Meet Jaha Dukureh, a 31-year-old women’s rights activist and anti-female genital mutilation (FGM) campaigner, who is hoping to run for president of the Gambia.
Dukureh, who was subject to FGM when she was just one week old, moved to New York City at 15 for an arranged marriage to a man in his 40s.
After she failed to get pregnant, she underwent surgery to undo the type 3 FGM, which consists of removing a girl’s clitoris and labia and stitching them together to leave only a small hole to urinate and menstruate.
She said it was like “going through FGM all over again.”
After her marriage broke down, Dukureh managed to enroll herself in a high school in New York City after being rejected from 10 others as she didn’t have the consent of a legal guardian.
At 17, she moved to Atlanta, Georgia, and remarried.
After she graduated college, Dukureh founded Safe Hands for Girls, a non-profit aimed at ending FGM for girls, and went on to earn a Master’s in Non-Profit Management from the University of Central Florida.
Her work campaigning to end FGM led to the Gambia banning the practice in 2015, according to the Guardian.
Dukureh went on to become an adviser to former US president Barack Obama and was nominated for a Nobel Peace Prize in 2018.
She is now a UN Women Goodwill Ambassador for Africa.
As an FGM survivor, she pointed out the anti-FGM campaign has helped her find her voice. During the pandemic, she also set up a program through her NGO Safe Hands for Girls to provide food and cash to women-led households.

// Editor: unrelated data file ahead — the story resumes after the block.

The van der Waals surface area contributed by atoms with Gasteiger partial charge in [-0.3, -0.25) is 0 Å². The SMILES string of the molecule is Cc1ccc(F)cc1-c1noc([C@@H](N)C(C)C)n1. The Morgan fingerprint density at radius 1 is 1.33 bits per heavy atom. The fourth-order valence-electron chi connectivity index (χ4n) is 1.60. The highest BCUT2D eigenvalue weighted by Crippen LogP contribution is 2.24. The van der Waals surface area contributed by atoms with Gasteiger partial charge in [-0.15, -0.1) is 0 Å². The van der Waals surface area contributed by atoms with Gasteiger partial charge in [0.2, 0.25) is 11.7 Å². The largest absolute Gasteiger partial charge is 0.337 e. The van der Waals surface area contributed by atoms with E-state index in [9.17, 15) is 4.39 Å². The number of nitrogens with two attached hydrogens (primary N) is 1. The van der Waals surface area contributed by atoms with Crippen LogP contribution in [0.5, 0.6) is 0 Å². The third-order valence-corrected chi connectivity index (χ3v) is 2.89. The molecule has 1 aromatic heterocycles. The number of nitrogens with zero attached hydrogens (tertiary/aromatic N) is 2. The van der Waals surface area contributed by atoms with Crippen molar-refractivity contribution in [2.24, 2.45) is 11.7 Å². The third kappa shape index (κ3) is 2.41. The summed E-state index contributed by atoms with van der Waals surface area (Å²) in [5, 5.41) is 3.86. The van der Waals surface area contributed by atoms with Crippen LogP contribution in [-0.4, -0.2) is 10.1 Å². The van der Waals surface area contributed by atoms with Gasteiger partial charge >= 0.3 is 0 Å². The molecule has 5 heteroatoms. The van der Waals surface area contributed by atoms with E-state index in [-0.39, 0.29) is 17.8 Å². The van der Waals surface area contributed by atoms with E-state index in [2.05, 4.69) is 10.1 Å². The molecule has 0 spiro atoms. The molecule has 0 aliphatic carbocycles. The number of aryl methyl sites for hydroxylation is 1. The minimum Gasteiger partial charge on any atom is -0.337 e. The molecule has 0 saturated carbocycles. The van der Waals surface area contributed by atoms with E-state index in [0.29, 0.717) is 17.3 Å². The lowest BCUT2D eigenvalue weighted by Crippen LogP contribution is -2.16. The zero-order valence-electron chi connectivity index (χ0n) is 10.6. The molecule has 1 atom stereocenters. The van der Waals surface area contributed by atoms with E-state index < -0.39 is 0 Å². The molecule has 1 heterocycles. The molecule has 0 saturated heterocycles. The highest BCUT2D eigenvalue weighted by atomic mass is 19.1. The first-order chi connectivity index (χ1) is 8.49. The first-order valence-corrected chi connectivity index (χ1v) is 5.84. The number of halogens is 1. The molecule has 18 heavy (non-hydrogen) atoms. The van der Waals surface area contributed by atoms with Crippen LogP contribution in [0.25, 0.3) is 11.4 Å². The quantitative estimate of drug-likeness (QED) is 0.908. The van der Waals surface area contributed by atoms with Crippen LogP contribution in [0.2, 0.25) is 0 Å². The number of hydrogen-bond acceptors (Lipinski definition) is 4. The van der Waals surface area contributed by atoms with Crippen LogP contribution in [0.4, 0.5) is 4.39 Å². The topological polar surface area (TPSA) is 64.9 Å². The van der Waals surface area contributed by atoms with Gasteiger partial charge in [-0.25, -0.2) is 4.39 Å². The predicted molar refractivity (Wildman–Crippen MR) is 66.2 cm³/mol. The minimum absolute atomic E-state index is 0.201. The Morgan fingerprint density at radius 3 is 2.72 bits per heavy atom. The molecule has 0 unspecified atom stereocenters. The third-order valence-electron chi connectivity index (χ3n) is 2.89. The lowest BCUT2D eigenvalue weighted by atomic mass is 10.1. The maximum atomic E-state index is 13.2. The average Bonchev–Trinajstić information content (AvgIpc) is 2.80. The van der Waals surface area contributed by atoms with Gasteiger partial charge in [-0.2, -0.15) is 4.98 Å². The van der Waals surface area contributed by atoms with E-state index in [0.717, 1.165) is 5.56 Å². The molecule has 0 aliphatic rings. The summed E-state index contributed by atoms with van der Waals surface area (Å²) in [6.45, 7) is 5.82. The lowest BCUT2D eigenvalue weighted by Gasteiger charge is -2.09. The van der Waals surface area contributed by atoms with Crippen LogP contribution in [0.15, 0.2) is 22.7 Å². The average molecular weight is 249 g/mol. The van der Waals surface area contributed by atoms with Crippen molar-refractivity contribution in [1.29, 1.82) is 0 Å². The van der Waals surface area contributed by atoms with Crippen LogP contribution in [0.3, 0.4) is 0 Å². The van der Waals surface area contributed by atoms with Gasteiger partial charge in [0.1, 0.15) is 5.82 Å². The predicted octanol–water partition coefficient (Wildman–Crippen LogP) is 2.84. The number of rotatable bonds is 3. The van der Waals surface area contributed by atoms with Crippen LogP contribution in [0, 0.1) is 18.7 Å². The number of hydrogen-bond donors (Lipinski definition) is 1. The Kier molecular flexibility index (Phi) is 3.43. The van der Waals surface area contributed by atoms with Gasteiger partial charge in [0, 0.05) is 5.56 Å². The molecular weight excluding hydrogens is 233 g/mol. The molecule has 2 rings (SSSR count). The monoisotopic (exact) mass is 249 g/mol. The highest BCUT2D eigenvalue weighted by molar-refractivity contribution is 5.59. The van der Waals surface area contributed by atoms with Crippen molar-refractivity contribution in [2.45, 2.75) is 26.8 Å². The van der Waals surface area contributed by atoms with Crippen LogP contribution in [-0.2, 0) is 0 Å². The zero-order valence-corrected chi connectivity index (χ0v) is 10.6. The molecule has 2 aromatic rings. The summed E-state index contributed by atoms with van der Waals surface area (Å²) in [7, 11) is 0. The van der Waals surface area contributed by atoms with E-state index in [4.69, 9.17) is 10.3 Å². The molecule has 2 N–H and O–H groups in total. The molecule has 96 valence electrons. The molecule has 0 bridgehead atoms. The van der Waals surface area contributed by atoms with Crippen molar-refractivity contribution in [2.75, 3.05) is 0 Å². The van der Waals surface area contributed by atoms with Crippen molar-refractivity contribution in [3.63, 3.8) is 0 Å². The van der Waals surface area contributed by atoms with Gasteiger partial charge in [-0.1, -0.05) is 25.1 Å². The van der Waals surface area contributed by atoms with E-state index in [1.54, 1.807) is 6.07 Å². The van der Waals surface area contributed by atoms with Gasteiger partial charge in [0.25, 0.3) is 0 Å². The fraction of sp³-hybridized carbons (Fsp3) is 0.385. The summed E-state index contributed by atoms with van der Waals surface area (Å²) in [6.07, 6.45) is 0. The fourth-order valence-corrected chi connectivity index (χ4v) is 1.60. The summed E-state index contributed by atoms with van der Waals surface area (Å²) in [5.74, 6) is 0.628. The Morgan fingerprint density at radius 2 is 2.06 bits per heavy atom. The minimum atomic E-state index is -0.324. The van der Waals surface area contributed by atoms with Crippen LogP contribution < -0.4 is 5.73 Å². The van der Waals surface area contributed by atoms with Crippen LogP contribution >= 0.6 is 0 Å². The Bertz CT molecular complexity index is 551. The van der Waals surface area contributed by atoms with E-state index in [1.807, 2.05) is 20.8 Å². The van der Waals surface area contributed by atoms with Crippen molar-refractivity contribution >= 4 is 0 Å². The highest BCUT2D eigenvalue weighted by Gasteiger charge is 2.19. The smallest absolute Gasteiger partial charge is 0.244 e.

At 31, she hopes to enter the political scene in the West African nation, standing for president.
“I am facing a lot of ageism, and a lot of sexism,” Dukureh told the Guardian. “But for me, the fact that I even dare to say that I want to be president in the Gambia is statement enough – it is what girls need right now. It’s an answer to everyone that has ever questioned our ability to lead not only in Africa, but across the world.”
Dukureh is calling for a “system change,” arguing for the need to support healthcare, education, agriculture and the tourism industry in the nation.
“Africa is not a poor continent. We are rich in resources and human capital – it’s just bad leadership holding us back. So when we talk about system change, we are talking about making those changes for every single person and not just certain people within the population that get to benefit while everyone else suffers,” she said.
In March, she joined the People’s Democratic Organization for Independence and Socialism (PDOIS), a party that was a part of the Coalition 2016 in the presidential election that year.
“Women are the majority of registered voters in the Gambia and 72% of Gambia’s population is under the age of 35. That’s my demographic,” she said.
Although she did not qualify for the election on Dec. 4, she said she will run again for the next election.
“I don’t do anything I don’t believe in. The same people who doubted that Gambia would pass a law against FGM are probably the same people who are doubting that I can become the next president of this country,” she said.